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Under the U.S. Supreme Court: Goering, a museum and Nazi-looted art

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UPI 10 October 2010
By Michael Kirkland

WASHINGTON -- How many years, how many laws or court rulings, how many regulations does it take to wash the tragedy from a work of art?

What makes an artwork -- stolen from desperate people, part of what would become the largest claim of restitution involving Nazi theft -- clean enough to be kept in a museum?

The U.S. Supreme Court may have a try at finding out.

The focus of a case brought before the high court this term involves the delicate balance among state, federal and foreign governments, and more specifically a California law that extends the statute of limitations for court actions against museums and galleries to recover Nazi-looted art.

The case is also a detective story of sorts, with plenty of byzantine twists and turns and a whiff of Bolshevik perfidy and Nazi greed.

"The California Legislature has recognized the unique nature of claims for the return of artworks looted during World War II ... and the roadblocks that make pursuing these claims so difficult," a petition in the case says. "Those who seek legal redress for the theft of artworks during WWII must engage in detailed investigations, often in several countries, obtain translations of foreign historical documents and seek the assistance of legal and historical experts, among other things, all of which may take many years to complete."

Trying to recover looted art "also inevitably forces victims and their heirs to relive the horrors associated with that era," the petition adds. Families or heirs "are often thwarted in their efforts to regain their property because present day possessors resort to statutes of limitations and other technical defenses despite undeniable proof of an earlier Nazi confiscation."

The 2002 California law, unanimously enacted by the Legislature, extends "the statute of limitations for claims for the return of Nazi-looted artworks brought in California against museums or galleries," the petition said. The new law "prevents museums and galleries -- which should know the importance of provenance and are in the best position to discover whether an artwork they are acquiring is among the thousands looted during WWII -- from taking advantage of a technical defense to a meritorious claim for the return of stolen artworks."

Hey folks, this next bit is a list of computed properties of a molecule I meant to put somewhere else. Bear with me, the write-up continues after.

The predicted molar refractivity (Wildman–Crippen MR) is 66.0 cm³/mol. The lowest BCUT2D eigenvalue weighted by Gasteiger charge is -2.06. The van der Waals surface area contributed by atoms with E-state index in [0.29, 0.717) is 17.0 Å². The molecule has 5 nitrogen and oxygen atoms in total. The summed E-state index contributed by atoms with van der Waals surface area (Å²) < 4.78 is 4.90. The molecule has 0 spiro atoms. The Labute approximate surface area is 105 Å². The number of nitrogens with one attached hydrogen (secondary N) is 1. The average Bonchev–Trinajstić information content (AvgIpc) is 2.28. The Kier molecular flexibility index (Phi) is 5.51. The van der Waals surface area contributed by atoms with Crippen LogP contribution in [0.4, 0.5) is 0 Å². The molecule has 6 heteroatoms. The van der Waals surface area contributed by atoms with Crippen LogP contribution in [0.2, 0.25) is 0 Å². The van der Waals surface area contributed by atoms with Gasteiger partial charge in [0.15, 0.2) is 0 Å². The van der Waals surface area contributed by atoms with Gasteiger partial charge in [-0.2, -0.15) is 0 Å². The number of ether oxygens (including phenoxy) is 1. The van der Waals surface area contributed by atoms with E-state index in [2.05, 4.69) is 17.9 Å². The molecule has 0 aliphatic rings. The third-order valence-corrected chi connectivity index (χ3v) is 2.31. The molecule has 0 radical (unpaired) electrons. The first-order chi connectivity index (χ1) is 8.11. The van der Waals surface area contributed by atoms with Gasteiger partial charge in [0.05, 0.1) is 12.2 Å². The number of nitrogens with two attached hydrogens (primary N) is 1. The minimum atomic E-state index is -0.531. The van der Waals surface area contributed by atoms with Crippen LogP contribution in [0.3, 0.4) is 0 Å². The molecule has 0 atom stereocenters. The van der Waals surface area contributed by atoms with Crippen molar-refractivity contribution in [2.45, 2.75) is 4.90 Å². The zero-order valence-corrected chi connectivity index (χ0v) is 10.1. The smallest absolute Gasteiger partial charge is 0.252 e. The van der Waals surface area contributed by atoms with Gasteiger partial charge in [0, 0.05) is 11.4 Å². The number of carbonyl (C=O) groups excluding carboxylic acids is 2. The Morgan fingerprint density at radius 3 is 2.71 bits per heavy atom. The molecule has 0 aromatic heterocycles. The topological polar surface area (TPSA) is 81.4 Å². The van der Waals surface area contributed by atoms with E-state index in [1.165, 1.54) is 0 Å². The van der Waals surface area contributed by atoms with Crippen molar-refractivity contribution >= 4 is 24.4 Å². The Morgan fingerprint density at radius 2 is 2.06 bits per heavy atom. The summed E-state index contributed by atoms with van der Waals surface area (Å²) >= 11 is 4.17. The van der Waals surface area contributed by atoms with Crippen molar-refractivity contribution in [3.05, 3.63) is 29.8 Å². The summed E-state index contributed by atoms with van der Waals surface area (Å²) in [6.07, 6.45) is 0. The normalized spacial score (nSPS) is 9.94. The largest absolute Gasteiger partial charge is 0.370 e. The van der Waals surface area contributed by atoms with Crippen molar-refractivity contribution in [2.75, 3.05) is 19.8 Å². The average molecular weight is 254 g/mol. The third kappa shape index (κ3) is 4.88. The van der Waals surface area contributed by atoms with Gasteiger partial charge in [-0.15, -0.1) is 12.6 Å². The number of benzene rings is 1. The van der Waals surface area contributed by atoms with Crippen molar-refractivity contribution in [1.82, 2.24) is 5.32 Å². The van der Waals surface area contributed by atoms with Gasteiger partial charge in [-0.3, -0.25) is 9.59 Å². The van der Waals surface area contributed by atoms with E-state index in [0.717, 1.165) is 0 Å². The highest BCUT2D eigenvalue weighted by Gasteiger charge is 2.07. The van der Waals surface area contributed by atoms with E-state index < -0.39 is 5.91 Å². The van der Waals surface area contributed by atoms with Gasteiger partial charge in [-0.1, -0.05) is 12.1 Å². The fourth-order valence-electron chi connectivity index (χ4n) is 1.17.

In other words, simply citing a statute of limitations doesn't protect the museum.

The art in question is by Lucas Cranach the Elder, a 16th century German Renaissance painter and print-maker, known for his portraits of Martin Luther and other Reformation figures. But he wasn't above doing the occasional nude.

Cranach's life-size "Adam" and "Eve" -- appraised at $24 million for the pair -- are on display at the Norton Simon Museum of Art at Pasadena, Calif.

Who owns the works is the subject of debate. So is the identity of the original victim, a noble Russian family or a world-renowned Jewish art dealer in pre-war Amsterdam.

Marei von Saher, a Greenwich, Conn., resident and "the sole living heir of the noted Jewish art dealer, Jacques Goudstikker," says the Cranachs were part of the works at Goudstikker's gallery. Von Saher is Goudstikker's daughter-in-law.

After the Nazis invaded the Netherlands in 1940, only 35,000 of 140,000 Dutch Jews survived the war.

Reichsmarschall Hermann Goering looted the Goudstikker gallery of more than 1,000 pieces of art, including the Cranachs, which he wanted for his personal collection. Actually, Goering put low-level employees in charge of the massive Goudstikker collection, then forced them to sell at ridiculously low prices.

After the invasion, the Jewish Goudstikker, 43, fled the country, and died after he broke his neck in a fall aboard a ship crossing the English Channel.

After the war, the Cranachs and the other artworks were recovered by Allied troops, and in accordance with policy, turned over to the Netherlands with the expectation they would be returned to the original owner.

Von Saher's petition said Goudstikker's widow did receive some works, but the Dutch government retained the Cranachs and other art looted by Goering.

Meanwhile, Georges Stroganoff-Scherbatoff appeared in 1961 to say the art actually belonged to his noble Russian family. The Dutch sold the art to Stroganoff in 1966, Von Saher's petition said.

"In fact, the Cranachs came from the Church of the Holy Trinity in Kiev, and Goudstikker purchased them at an auction in 1931," the petition said. "They had never been part of the Stroganoff family art collection."

The Norton Simon Museum of Art at Pasadena acquired the Cranachs from Stroganoff in the early 1970s, where von Saher said she discovered them on or about November 2000.

At that point, von Saher said she wanted the Cranachs back, but the museum said no.